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Hiking app showcasing First Nations language and culture launches in South Australia

Traditional Owners in South Australia have worked alongside the South Australian Government to create an app showcasing Indigenous language and culture on the state’s newest multi-day walk.

Language and culture of the Ngarrindjeri nation has been built into the hiking app designed for visitors to use as an audio tour whilst traversing Wild South Coast Way, a new walk on the Heysen Trail which runs between Victor Harbour and Cape Jervis on the Fleurieu Peninsula. 

Ramindjeri and Ngarrindjeri stories are showcased through the interactive app, such as the Ngurunderi creation story of Kondoli: Keeper of Fire and the Wururi (huntsman spider).

The app also provides a traditional welcome and farewell to Ramindjeri Ruwi country as well as reflections and meditations on traditional life. 

South Australia’s Heysen Trail is over 1200km long, passing through some of the state’s most diverse and breathtaking landscapes. Image: World Expeditions.

Ramindjeri Elder and Kool Tours founder Mark Koolmatrie was instrumental in the app’s design, alongside Ngarrindjeri linguist and artist Kyla McHughes and grandson of the late Ramindjeri Elder Henry Rankine, Jamie Rankine. 

Mr Koolmatrie said that the app provides an opportunity to strengthen Ramindjeri and Ngarrindjeri language and culture.

“In the past, a lot of language, stories and knowledge has been lost or watered down,” he said.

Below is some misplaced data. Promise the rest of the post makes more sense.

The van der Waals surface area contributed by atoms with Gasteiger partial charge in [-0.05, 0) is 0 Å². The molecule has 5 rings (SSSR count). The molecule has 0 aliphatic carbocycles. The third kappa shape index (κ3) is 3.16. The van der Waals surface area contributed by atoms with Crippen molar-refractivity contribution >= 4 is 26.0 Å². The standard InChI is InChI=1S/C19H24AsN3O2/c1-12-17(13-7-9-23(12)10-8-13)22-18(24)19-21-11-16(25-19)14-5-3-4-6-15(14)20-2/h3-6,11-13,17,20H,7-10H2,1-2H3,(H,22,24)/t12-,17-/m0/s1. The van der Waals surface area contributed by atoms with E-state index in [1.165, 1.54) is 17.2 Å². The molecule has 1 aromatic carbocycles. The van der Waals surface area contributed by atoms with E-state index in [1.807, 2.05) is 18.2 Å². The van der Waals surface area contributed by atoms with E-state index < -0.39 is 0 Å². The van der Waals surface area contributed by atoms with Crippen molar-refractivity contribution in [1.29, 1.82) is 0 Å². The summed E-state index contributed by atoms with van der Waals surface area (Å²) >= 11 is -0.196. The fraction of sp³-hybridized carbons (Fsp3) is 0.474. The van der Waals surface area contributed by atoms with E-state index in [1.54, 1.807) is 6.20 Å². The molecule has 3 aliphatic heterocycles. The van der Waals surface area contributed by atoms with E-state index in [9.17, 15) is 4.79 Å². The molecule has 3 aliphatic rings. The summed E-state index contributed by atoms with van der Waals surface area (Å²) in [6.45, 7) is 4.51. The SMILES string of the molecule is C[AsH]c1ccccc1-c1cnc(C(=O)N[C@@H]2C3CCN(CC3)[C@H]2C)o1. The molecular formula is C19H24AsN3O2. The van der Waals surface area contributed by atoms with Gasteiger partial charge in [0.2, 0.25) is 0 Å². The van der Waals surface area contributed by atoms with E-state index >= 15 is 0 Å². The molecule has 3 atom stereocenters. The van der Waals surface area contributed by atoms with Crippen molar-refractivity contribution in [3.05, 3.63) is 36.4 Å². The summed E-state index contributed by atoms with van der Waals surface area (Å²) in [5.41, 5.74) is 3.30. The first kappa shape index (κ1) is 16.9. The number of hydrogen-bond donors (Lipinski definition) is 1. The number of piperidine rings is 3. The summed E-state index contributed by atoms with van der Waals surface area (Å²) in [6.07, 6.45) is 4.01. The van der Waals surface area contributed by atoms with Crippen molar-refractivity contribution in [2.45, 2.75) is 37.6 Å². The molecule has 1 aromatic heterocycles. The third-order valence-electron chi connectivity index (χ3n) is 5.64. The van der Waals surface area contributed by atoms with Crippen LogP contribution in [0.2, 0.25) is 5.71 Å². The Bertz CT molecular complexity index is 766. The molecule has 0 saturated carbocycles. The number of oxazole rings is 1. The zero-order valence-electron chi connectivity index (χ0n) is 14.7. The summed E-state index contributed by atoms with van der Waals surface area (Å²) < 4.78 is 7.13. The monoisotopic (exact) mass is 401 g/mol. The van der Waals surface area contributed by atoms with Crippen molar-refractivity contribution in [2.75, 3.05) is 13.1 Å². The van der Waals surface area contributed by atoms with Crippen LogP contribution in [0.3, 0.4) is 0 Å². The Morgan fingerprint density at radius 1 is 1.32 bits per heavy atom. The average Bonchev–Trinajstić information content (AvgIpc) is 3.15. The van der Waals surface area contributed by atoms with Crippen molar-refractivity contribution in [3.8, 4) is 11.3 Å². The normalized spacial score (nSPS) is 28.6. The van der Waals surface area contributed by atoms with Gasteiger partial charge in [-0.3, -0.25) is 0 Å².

“It has strengthened me and my family, and I know it will do the same for our people, because it is a celebration of who we are.

“This project has brought our identity to the forefront and has brought some of what has been lost back to life.”

The app uses technology built into a walker’s mobile device to deliver curated content suited to the walker’s location on the trail. 

Mr Koolmatrie said that the combination of technology and traditional oral storytelling culture provided a contemporary way for visitors to the area to access the language and culture of the Ngarrindjeri nation.

“The app allows us to honour our oral tradition of sharing stories in a way that connects with people in today’s world,” he said.

“It’s exciting to think of the generations of people that will hear these stories and experience language on Ramindjeri Ruwi.”

Ramindjeri Elder Mark Koolmatrie has played a pivotal role in the app’s design. Image: The Times.

In announcing the launch of the app, South Australian Climate, Environment and Water Minister Susan Close said the project showcased Aboriginal culture and the South Australian landscape in a unique way.

“We are putting Traditional Owners at the forefront of our parks network, and ensuring their stories are an integral part of visitor experiences,” she said.

“This wonderful new initiative is a way in which we can help to share knowledge of the land that surrounds the Wild South Coast Way, allowing visitors to be their own tour guides.

“We’re proud that the app contains the largest, freely accessible audio record of Ngarrindjeri language that exists.”

National Parks and Wildlife Service rangers also feature on the app, providing insights on the unique plants, animals and experiences along the trail.

Wild South Way visitors can access the self-guided audio tour by downloading the SA National Parks Tour app before departing on their venture.

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